Relative Justice

Relative Justice: Cultural Diversity, Free Will, and Moral Responsibility

Tamler Sommers
Copyright Date: 2012
Pages: 246
https://www.jstor.org/stable/j.ctt7s21b
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  • Book Info
    Relative Justice
    Book Description:

    When can we be morally responsible for our behavior? Is it fair to blame people for actions that are determined by heredity and environment? Can we be responsible for the actions of relatives or members of our community? In this provocative book, Tamler Sommers concludes that there are no objectively correct answers to these questions. Drawing on research in anthropology, psychology, and a host of other disciplines, Sommers argues that cross-cultural variation raises serious problems for theories that propose universally applicable conditions for moral responsibility. He then develops a new way of thinking about responsibility that takes cultural diversity into account.

    Relative Justiceis a novel and accessible contribution to the ancient debate over free will and moral responsibility. Sommers provides a thorough examination of the methodology employed by contemporary philosophers in the debate and a challenge to Western assumptions about individual autonomy and its connection to moral desert.

    eISBN: 978-1-4008-4025-0
    Subjects: Philosophy

Table of Contents

  1. Front Matter
    (pp. i-viii)
  2. Table of Contents
    (pp. ix-x)
  3. ACKNOWLEDGMENTS
    (pp. xi-xvi)
  4. INTRODUCTION
    (pp. 1-6)

    Just after the shootings at Virginia Tech University, a reporter for the National Public Radio programDay to Dayset out to interview Koreans living in Los Angeles about the massacre. At first the reporter had trouble finding anyone who was willing to answer her questions. Some actually fled from the microphone. Finally, a Korean realtor agreed to be interviewed. He claimed to be deeply ashamed about the incident. The reporter was incredulous: “Why?” she asked him. “You had nothing to do with it!” The man replied, “I know, but he was a fellow Korean.”¹

    In the same week Rev....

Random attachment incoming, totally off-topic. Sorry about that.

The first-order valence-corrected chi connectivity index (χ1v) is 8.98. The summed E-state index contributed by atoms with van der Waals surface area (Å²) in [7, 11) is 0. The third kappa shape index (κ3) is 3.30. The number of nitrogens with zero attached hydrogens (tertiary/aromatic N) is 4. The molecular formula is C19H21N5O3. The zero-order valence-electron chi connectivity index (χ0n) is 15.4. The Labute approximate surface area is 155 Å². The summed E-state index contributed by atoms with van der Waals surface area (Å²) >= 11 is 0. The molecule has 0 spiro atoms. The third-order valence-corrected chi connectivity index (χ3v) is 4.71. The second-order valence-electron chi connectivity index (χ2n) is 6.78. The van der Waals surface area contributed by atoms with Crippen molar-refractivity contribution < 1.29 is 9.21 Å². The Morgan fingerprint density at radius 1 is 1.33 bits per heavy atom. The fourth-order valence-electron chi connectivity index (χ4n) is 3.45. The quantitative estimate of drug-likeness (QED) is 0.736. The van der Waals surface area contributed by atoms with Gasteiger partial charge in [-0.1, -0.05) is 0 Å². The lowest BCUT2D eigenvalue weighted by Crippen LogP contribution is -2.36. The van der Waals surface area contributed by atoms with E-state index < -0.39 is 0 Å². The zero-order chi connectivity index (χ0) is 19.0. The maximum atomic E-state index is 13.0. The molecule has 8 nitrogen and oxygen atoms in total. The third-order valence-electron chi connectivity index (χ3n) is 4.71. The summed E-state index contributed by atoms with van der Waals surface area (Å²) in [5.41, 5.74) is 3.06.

5. Part I Metaskepticism about Moral Responsibility
    • CHAPTER ONE The Appeal to Intuition
      (pp. 9-32)

      When describing the thesis of this book, I occasionally hear a version of the following complaint:

      “Who cares about people’s intuitions about free will and moral responsibility? I’m interested in thetruthabout free will and moral responsibility. Your project doesn’t tell me anything about that!”

      This kind of objection has a sensible ring. In debates over, say, group selection in evolutionary theory, we do not examine folk intuitions about how Darwinian natural selection might work. We consider these intuitions to be largely irrelevant in our theorizing. Why shouldn’t level-headed philosophers regard free will and moral responsibility the same way?...

    • CHAPTER TWO Moral Responsibility and the Culture of Honor
      (pp. 33-62)

      Anthony James has occupied some of the toughest corners of Northeast Washington, D.C. He is also the author of seven books, and has dreams of becoming a full-time author and getting out of “the game” (drug-dealing, violence, prison-time).Washington Postwriter Kevin Merida says the following about James:

      Every time his mind inches toward embracing the legitimate world’s notion of fairness and justice, something happens that shakes him up. And then his mind is back in the streets. On Dec. 2, his half brother, 43-year-old Tracy U. Richardson, was stabbed to death in a fight behind a liquor store in...

    • CHAPTER THREE Shame Cultures, Collectivist Societies, Original Sin, And Pharaoh’s Hardened Heart
      (pp. 63-83)